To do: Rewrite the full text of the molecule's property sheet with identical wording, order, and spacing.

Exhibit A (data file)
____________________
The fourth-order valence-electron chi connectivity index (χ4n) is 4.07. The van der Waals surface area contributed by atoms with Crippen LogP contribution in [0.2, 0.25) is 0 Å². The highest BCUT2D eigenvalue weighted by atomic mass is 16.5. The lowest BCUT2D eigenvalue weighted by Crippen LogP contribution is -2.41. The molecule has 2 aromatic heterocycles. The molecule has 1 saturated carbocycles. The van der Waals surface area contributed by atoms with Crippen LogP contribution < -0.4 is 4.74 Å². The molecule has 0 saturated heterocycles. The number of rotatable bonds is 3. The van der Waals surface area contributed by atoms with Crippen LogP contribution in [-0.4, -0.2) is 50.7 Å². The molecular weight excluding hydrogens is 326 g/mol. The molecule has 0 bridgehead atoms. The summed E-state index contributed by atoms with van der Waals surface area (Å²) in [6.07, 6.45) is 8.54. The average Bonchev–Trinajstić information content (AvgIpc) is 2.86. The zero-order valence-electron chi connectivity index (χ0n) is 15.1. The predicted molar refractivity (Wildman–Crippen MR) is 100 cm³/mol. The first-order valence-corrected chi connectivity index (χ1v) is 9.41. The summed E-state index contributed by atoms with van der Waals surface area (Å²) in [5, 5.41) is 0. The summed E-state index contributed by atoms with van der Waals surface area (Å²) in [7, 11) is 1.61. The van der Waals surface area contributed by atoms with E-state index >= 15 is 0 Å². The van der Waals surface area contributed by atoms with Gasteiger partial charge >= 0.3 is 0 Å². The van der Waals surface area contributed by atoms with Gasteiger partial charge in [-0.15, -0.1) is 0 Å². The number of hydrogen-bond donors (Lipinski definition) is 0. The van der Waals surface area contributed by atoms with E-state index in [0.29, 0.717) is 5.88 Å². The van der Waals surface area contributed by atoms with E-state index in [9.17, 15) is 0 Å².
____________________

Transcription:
The fourth-order valence-electron chi connectivity index (χ4n) is 4.07. The van der Waals surface area contributed by atoms with Crippen LogP contribution in [0.2, 0.25) is 0 Å². The highest BCUT2D eigenvalue weighted by atomic mass is 16.5. The lowest BCUT2D eigenvalue weighted by Crippen LogP contribution is -2.41. The molecule has 2 aromatic heterocycles. The molecule has 1 saturated carbocycles. The van der Waals surface area contributed by atoms with Crippen LogP contribution < -0.4 is 4.74 Å². The molecule has 0 saturated heterocycles. The number of rotatable bonds is 3. The van der Waals surface area contributed by atoms with Crippen LogP contribution in [-0.4, -0.2) is 50.7 Å². The molecular weight excluding hydrogens is 326 g/mol. The molecule has 0 bridgehead atoms. The summed E-state index contributed by atoms with van der Waals surface area (Å²) in [6.07, 6.45) is 8.54. The average Bonchev–Trinajstić information content (AvgIpc) is 2.86. The zero-order valence-electron chi connectivity index (χ0n) is 15.1. The predicted molar refractivity (Wildman–Crippen MR) is 100 cm³/mol. The first-order valence-corrected chi connectivity index (χ1v) is 9.41. The summed E-state index contributed by atoms with van der Waals surface area (Å²) in [5, 5.41) is 0. The summed E-state index contributed by atoms with van der Waals surface area (Å²) in [7, 11) is 1.61. The van der Waals surface area contributed by atoms with E-state index >= 15 is 0 Å². The van der Waals surface area contributed by atoms with Gasteiger partial charge >= 0.3 is 0 Å². The van der Waals surface area contributed by atoms with Gasteiger partial charge in [-0.15, -0.1) is 0 Å². The number of hydrogen-bond donors (Lipinski definition) is 0. The van der Waals surface area contributed by atoms with E-state index in [0.29, 0.717) is 5.88 Å². The van der Waals surface area contributed by atoms with E-state index in [9.17, 15) is 0 Å².